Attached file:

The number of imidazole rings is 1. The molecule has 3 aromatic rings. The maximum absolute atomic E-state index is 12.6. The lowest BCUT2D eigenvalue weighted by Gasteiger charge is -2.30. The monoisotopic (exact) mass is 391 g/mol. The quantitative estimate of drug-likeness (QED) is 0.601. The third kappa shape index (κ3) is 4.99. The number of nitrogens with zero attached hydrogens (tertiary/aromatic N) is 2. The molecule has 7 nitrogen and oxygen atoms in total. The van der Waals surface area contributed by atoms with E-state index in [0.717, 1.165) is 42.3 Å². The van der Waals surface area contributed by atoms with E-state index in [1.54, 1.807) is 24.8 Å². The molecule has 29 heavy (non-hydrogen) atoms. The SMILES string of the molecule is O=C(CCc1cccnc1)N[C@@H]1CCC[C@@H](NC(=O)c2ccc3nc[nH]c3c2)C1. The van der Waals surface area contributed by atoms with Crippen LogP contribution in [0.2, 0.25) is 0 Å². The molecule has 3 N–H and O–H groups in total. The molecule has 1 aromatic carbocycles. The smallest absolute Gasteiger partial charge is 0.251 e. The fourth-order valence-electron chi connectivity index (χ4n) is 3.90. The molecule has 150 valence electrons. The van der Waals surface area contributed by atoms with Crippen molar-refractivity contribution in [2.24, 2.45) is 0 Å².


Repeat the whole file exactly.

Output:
The number of imidazole rings is 1. The molecule has 3 aromatic rings. The maximum absolute atomic E-state index is 12.6. The lowest BCUT2D eigenvalue weighted by Gasteiger charge is -2.30. The monoisotopic (exact) mass is 391 g/mol. The quantitative estimate of drug-likeness (QED) is 0.601. The third kappa shape index (κ3) is 4.99. The number of nitrogens with zero attached hydrogens (tertiary/aromatic N) is 2. The molecule has 7 nitrogen and oxygen atoms in total. The van der Waals surface area contributed by atoms with E-state index in [0.717, 1.165) is 42.3 Å². The van der Waals surface area contributed by atoms with E-state index in [1.54, 1.807) is 24.8 Å². The molecule has 29 heavy (non-hydrogen) atoms. The SMILES string of the molecule is O=C(CCc1cccnc1)N[C@@H]1CCC[C@@H](NC(=O)c2ccc3nc[nH]c3c2)C1. The van der Waals surface area contributed by atoms with Crippen LogP contribution in [0.2, 0.25) is 0 Å². The molecule has 3 N–H and O–H groups in total. The molecule has 1 aromatic carbocycles. The smallest absolute Gasteiger partial charge is 0.251 e. The fourth-order valence-electron chi connectivity index (χ4n) is 3.90. The molecule has 150 valence electrons. The van der Waals surface area contributed by atoms with Crippen molar-refractivity contribution in [2.24, 2.45) is 0 Å².